To preserve Peaches.
Take a wet linnen cloath, wipe off the white hoar from a pound of the best peaches you can get, let them be parboyled in a pint and a half of running water, and a quarter of a pint of white-wine, this being done peel off their white skin, weigh them, afterwards add three quarters of a pound of the finest sugar, to every pound of peaches, the sugar must be disolved in a quarter of a pint of white-wine, boil it a quarter of an hour, or more if need should require, almost to the height of a syrrup, so put them up, and set them by for your use.
To preserve Grapes.
When they are very green, cur them in small bunches, and take out the stones; then take as much fine loaf sugar well beat, and strow some of it in your preserving pan, put some grapes upon it, lay more sugar upon them afterwards, add to them 4 or five spoonfuls of fair water, and then let them be boiled up as quick as you can.
To preserve Gooseberries.
Get some large Gooseberries, not quite ripe, pull off their stalks, and wash them, set a pound on the fire until they are hot afterwards pull them off and drain the Liquor from them, then take four Ounces of Sugar Candy, and ten ounces of Loaf Sugar, let it be clarified with a pint of water, and the white of an Egg, boil it to a sirrup put in your Goodeberries, let them boil a little, then being lukewarm put them up, and this they will keep a year.
To preserve Currants.
Take some Currants, part them in the top, set ready your preserving pan, lay therein some currants, then some sugar, boil them somewhat hastily, scum them, but thrust not your spoon in, then boil them until the sirrup be pretty thick, so taking of them off, set them by until the sirrup be cold, afterwards set them by for your use.
To Preserve Angellica-Roots.
Wash and slice them very thin, they lay them a steep in water three or four days, change the water daily, then put them into a pot of water, and set them on Embers all night, afterwards (to each pound of Roots) add two pound of Sugar, and two quarts of water, scum it clean, as it boyls put in the Roots, then take them out, but boyl the Syrrup some small time afterwards, and so you may use it.
Here begins your Conserves
To Conserve Cowslips, Marigolds, Violets, sage, and Roses, &c.
Pick the Flowers of either of these clean from the withered ones, and add three Ounces of Sugar to every Ounce of Flowers, but first stamp them small without Sugar by themselves, put Rose-water to them (as they grow dry) or the Juyce of Lemmons, then beat them small, and put your Sugar to them, afterwards beat them together again, until they are well mingled, and so put them up.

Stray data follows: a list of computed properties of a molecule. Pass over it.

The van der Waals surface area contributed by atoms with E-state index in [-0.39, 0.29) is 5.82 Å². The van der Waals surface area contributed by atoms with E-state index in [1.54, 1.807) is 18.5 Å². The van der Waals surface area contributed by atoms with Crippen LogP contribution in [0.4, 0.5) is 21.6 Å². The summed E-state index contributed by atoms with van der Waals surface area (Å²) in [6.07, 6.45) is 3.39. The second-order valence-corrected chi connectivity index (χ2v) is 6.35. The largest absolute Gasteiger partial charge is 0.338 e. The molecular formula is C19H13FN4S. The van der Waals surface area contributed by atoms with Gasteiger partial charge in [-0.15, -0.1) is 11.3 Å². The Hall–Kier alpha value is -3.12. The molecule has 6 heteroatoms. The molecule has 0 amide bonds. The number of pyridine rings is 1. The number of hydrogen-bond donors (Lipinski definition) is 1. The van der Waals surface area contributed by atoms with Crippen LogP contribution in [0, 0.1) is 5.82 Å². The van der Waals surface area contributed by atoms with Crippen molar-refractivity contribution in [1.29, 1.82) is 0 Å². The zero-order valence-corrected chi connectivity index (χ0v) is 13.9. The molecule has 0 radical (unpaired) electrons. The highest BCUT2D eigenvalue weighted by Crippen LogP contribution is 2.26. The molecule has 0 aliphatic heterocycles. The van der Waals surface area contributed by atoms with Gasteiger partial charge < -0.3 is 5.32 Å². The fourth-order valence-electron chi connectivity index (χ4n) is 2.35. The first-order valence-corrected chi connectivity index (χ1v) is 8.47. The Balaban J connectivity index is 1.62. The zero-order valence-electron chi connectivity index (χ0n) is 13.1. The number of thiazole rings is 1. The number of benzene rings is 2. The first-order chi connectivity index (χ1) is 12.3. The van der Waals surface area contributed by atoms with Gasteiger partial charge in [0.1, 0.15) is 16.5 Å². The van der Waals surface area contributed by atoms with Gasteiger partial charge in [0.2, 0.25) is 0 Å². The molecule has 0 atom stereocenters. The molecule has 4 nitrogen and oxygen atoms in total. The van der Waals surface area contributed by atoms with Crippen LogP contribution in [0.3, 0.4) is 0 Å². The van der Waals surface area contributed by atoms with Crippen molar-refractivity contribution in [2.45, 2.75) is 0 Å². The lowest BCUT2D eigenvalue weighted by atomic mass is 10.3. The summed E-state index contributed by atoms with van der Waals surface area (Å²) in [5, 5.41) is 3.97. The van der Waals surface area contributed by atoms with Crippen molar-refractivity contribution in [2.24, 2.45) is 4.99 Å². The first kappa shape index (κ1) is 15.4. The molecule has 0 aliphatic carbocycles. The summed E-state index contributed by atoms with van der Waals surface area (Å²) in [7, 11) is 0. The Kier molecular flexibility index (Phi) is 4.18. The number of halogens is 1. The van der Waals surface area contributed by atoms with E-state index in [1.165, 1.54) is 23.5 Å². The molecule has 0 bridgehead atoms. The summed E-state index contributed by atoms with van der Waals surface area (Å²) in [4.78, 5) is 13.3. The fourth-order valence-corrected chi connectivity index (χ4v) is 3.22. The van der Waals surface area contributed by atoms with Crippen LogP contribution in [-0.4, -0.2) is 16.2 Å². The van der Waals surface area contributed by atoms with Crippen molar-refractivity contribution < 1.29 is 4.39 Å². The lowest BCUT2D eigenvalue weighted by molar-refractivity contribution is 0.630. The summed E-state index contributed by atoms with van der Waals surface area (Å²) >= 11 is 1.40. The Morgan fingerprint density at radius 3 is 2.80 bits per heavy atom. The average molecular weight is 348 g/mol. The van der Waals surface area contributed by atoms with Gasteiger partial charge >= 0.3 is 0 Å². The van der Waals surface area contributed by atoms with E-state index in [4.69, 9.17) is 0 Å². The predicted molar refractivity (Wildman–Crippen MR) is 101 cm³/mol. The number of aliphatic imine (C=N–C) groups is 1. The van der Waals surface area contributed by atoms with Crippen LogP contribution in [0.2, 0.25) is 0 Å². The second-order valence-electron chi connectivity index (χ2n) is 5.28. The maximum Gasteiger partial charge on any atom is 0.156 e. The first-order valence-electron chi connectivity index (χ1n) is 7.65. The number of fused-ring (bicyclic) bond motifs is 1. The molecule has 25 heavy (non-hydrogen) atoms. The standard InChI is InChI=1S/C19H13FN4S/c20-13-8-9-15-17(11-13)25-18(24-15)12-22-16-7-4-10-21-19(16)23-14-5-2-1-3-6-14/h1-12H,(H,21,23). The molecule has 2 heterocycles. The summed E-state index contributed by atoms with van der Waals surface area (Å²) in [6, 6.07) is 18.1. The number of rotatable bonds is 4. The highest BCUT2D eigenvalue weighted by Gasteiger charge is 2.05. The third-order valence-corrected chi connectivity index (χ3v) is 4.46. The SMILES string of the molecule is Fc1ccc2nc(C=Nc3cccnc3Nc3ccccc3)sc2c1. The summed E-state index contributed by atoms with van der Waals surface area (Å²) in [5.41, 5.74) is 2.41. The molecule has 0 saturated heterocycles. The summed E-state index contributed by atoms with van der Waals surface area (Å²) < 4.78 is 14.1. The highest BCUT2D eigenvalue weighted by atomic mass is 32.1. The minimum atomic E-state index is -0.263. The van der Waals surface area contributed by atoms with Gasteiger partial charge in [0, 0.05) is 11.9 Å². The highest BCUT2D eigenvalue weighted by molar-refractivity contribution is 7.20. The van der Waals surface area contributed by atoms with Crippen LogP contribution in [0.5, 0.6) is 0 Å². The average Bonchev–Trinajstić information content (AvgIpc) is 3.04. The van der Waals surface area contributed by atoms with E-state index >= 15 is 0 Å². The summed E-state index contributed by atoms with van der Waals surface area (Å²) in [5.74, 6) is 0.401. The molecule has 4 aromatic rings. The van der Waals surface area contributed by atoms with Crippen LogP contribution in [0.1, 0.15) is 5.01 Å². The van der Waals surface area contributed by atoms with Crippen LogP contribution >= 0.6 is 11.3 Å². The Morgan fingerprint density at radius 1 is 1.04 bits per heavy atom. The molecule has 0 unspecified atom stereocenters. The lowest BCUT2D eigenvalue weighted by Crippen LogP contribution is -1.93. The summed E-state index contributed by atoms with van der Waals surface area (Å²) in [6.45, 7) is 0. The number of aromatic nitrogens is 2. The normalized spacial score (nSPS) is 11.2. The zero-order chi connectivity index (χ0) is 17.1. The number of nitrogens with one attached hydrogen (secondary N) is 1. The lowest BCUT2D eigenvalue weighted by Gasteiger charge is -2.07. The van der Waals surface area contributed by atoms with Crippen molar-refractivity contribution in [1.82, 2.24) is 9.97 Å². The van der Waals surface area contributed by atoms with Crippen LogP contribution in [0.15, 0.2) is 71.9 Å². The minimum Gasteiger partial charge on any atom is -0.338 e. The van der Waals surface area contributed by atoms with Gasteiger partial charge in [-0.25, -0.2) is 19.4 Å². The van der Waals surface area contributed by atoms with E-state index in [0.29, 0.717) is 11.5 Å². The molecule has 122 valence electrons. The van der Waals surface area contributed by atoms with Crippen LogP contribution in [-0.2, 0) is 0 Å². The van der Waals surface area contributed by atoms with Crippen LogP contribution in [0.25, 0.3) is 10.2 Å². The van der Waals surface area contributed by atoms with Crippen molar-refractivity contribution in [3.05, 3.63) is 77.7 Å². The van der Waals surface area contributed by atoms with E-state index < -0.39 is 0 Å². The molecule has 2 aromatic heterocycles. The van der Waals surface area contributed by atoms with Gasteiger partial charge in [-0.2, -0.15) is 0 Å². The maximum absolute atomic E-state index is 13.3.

To make Conserve of Strawberries.
Boyl them in Water, strain them, then cast away the Water, and boyl them again in White-wine, to a good stiffness, but be sure to keep them stirring, being neer boyled, put to them a convenient quantity of Sugar, then stir them all together, and put in pots for your use.
To preserve Black-cherries.
Take them as soon as they come fresh off from the Tree, not off their stalks, for double the weight of the Cherries, take a pound of sugar, seeth and clarifie them being half boyled, put in your other cherries, then boyl them softly together, until you can draw the Sugar through your
fingers, like threads, the broth being almost cold, let the Cherries bu put in with their stalks upwards.
Take a pound of Eringo-roots, smooth, not knotty, wash them, set them on the fire, boyl them tender, and peel off their ourermost skin, but be sure to avoid the breaking of them, as you pare them: lay them in steep some time in cold water, afterwards add three quarters of a pound of clarified Sugar, to each pound of Roots, and boyl it night to the height of a Syrrop, then put your Roots in, let them be boyled gently together, for fear of breaking them, stir them as little as you can: when they are cold put them up, and keep them.
Green VValnuts Preserved.
Boil your Walnuts until the Water be bitter, then taking of them off, put them in cold water, and peel off the Rhine, and equalize their weight with sugar, but put a little more water then will wet the sugar, put them on the fire, make them boil up, take them off and let them stand two Days, afterwards boil them once more, and so set them by for your use.
The Countis of Kent’s rare Receipts for a Consumption, and the cough of the Lungs.
Get a pound of the best honey, and disolve it in a pipkin on the fire, then put in two pennyworths of flower of brimstone, and two pennyworth of the powder of Elicompane, and two penniworth of the flower of Liquorish, and two penny-worth of Red Rose-water, then stir them together till they be all compounded together, and put it into a Gally-pot, and when you use it take a Liquorish stick beaten at one end, and take up as much with it as half a walnut, take it at night when you got o bed, and in the morning fasting, or at any time when you are troubled with the Cough in the Night, let it melt in your mouth by degrees, probatum est.